When Fashola said, “government policy (is) to complete as many projects as possible,” he said nothing and made no tangible promise. Try to hold him down to that “promise” and you will only grasp hot air! He spoke simply as a politician with the power of the garb.
Now, in this age of technicalities, note the “technical” difference between “under-budgeting” and “under-funding.” The former condemns projects ab initio to abandonment, while the latter condemns it to roll over again and again without any possible date for completion in sight. Now, spot the difference between the “sins” of PDP/Jonathan and those of APC/Buhari in this regard: The former budgeted N18 billion while the latter has budgeted about N300 billion. So, on the surface, APC/Buhari has performed far better than PDP/Jonathan. Only God knows where all the money went under PDP/Jonathan that only a measly amount was budgeted for Works as claimed by Fashola. But that is where the celebration ends! According to Fashola, budgeting is something, getting what is budgeted is another! Vintage APC: Master of propaganda and subterfuge! It’s a month since his re-engagement by Buhari; yet, Fashola said he had received not a dime of the budgeted N300 billion! So, where has the funds been going? To RUGA?
Those in government should cultivate the habit of speaking up – and speaking the truth. Let the public know what is happening and where you stand rather than keeping silent in the face of tyranny or carrying the can for others. Our experience is that you lose on both ends: Those you think you are protecting end up sacrificing you while you also lose face with the people. Ask VP Yemi Osinbajo, his face-saving protestations notwithstanding. On Monday, the Buhari administration stylishly, even if in characteristically deceitful manner, admitted to the failure of policy and personnel when it disbanded its Economic Management Team headed by Osinbajo and instituted another called Economic Advisory Council (mere semantics!) headed by one Prof. Doyin Salami. The new EAC got rid of Osinbajo as both head and member. Who does not know that this is an indictment and that Osinbajo is the scapegoat for this regime’s many astounding economic failures? Osinbajo as VP is not allowed into security meetings; Ministers and other political appointees report to the president through the Chief of Staff; civil servants and parastatals report to the president through Secretary to Government of the Federation! To use the loo even, Osinbajo must first apply for and receive presidential permit! What is left of the Trader-Moni man in the Buhari administration? Didn’t we warn him ceaselessly before now?
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FUOYE: Two deaths too many
WHAT is beyond dispute now is that two students of the Federal University, Oye-Ekiti (FUOYE) died during a peaceful protest that went awry penultimate week. Except for those who still have the milk of human kindness running in their veins in a Nigeria that had since lost all sensibilities and feelings but now has scant regard for human life, this is mere statistics – “only” two lives lost! Yes, “only” two!
Since the advent of APC/Buhari, our attitude to living and dying has become cavalier. But consider that one of the “only two” were your own son – let our men and women of power consider that “just one”, not the entire “only two” of the FUOYE dead were their own son or daughter! If you do not appreciate what belongs to others, someone is coming who will not appreciate what belongs to you. If you pay scant regard to the life of the other person, someone is coming who will pay scant regard to your own life or the life of someone you hold so dear.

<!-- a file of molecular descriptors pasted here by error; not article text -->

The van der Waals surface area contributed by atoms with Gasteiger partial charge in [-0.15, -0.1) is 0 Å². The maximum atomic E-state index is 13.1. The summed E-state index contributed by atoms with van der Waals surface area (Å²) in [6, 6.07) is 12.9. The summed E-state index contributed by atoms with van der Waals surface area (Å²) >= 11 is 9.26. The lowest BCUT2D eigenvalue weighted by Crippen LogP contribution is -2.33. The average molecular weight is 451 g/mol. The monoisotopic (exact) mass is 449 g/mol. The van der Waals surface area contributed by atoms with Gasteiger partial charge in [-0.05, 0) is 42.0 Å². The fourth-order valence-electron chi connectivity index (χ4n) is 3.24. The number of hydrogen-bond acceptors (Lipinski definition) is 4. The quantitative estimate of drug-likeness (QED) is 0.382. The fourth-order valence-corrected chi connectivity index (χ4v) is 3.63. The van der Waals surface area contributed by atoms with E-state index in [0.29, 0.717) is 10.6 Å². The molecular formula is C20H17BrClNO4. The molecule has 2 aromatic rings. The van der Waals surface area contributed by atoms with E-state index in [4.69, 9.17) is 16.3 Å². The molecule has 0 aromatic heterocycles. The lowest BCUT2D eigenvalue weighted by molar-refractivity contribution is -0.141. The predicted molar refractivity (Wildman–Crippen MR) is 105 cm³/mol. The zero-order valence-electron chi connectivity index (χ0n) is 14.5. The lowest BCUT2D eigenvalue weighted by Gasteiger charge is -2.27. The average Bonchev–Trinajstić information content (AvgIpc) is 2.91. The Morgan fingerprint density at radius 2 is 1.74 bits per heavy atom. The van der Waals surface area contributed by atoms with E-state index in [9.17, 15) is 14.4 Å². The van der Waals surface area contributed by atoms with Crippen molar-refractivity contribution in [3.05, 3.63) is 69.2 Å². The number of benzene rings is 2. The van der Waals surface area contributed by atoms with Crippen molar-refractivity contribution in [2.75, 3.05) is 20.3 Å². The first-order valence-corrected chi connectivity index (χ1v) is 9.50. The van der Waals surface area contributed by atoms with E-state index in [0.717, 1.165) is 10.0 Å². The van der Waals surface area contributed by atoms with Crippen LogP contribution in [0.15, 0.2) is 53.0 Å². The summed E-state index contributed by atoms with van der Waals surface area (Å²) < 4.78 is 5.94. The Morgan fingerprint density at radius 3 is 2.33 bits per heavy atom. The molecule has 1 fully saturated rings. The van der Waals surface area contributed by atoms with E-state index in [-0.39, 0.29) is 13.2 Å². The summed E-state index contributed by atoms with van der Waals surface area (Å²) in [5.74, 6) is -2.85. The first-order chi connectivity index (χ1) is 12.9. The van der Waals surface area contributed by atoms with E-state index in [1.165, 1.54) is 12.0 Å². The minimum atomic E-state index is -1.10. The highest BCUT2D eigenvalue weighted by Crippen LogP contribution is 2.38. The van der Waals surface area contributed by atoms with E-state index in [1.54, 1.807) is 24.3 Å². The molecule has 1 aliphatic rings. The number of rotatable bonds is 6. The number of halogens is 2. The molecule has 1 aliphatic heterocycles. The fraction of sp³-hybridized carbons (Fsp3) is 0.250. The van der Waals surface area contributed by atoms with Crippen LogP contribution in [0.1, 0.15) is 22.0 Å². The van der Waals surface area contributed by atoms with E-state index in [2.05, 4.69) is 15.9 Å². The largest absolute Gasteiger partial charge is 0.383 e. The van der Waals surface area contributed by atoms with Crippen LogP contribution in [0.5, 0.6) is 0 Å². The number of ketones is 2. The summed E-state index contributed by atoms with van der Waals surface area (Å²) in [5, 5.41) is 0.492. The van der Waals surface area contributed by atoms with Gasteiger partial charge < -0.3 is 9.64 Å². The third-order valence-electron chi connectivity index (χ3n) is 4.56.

That is the Law of Karma. The least the state governor, Kayode Fayemi, can do is to unearth the killers and ensure they are brought to justice if the blood of the dead, like that of biblical Abel, is not to cry out of the ground against him.
As governor, Fayemi is the chief security officer of Ekiti and the buck stops on his table. It is his duty to get justice for those whose life, like Abel’s, Uriah’s and Nabot’s, was snuffed out in cold blood.
Failure, he will account, like Dele Giwa minced no words in telling us, if not now then later; if not before man, then, before God. Fayemi must follow up on his instructions to the CP, Ekiti State to unearth the killer-cops.
The death of the two FUOYE students, for now, has been woven around the legs of Fayemi’s wife, Erelu Bisi; unless Fayemi is able to shift the guilt elsewhere, that is where it will remain – and that is where justice shall be served. Having first driven away the fox, let us now return to speak a word of truth to the FUOYE students: But for the fact that students will always be students, why put your life at risk over an occurrence as commonplace in today’s Nigeria as power outage?
For those of us not students and who also suffer power out(r)age – and have to pay rapacious estimated bills to boot – where do we carry our own protests, peaceful or violent?
But, then, like they say: Agba wa bura pe ewe o se o ri. As an undergrad at Ife, I, too, demonstrated on a countless number of occasions, storming Lagos and screaming Obasanjo na goat o, na goat o, (Shehu Musa) Yar’Adua barawo ni, o omo eran.
On one occasion, we vandalised a posh car belonging to Oloye Olusola Saraki, the then Senate president, within the premises of the then Senate Building at the Tafawa Balewa Square, Lagos.
We were enraged that the car particulars pasted on the windscreen had expired many years. Thank God, we were not shot by errant security details of power-drunk politicians! It is likely that the Fayemis also demonstrated while on campus at Ife. What if they had been shot?